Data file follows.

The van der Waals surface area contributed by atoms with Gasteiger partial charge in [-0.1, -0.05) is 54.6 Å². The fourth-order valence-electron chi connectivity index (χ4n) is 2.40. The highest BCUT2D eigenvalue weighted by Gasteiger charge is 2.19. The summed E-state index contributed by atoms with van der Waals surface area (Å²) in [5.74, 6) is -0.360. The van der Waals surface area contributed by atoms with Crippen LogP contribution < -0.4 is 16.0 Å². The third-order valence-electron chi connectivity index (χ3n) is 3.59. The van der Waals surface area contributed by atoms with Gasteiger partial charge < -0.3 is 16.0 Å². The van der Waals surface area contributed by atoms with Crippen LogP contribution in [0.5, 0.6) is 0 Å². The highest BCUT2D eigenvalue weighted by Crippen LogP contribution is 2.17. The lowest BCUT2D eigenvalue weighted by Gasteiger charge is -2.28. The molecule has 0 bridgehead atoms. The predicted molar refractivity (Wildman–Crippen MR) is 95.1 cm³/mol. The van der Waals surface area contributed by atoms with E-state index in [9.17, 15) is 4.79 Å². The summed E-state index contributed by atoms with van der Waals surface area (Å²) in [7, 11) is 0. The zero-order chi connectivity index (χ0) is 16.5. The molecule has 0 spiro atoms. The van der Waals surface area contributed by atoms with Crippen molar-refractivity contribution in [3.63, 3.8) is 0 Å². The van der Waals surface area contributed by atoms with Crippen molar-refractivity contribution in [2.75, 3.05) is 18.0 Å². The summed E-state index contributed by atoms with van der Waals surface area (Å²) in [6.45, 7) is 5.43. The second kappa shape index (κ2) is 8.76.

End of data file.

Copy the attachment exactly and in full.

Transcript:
The van der Waals surface area contributed by atoms with Gasteiger partial charge in [-0.1, -0.05) is 54.6 Å². The fourth-order valence-electron chi connectivity index (χ4n) is 2.40. The highest BCUT2D eigenvalue weighted by Gasteiger charge is 2.19. The summed E-state index contributed by atoms with van der Waals surface area (Å²) in [5.74, 6) is -0.360. The van der Waals surface area contributed by atoms with Crippen LogP contribution < -0.4 is 16.0 Å². The third-order valence-electron chi connectivity index (χ3n) is 3.59. The van der Waals surface area contributed by atoms with Gasteiger partial charge < -0.3 is 16.0 Å². The van der Waals surface area contributed by atoms with Crippen LogP contribution in [0.5, 0.6) is 0 Å². The highest BCUT2D eigenvalue weighted by Crippen LogP contribution is 2.17. The lowest BCUT2D eigenvalue weighted by Gasteiger charge is -2.28. The molecule has 0 bridgehead atoms. The predicted molar refractivity (Wildman–Crippen MR) is 95.1 cm³/mol. The van der Waals surface area contributed by atoms with E-state index in [9.17, 15) is 4.79 Å². The summed E-state index contributed by atoms with van der Waals surface area (Å²) in [7, 11) is 0. The zero-order chi connectivity index (χ0) is 16.5. The molecule has 0 spiro atoms. The van der Waals surface area contributed by atoms with Crippen molar-refractivity contribution in [3.63, 3.8) is 0 Å². The van der Waals surface area contributed by atoms with Crippen molar-refractivity contribution in [2.75, 3.05) is 18.0 Å². The summed E-state index contributed by atoms with van der Waals surface area (Å²) in [6.45, 7) is 5.43. The second kappa shape index (κ2) is 8.76.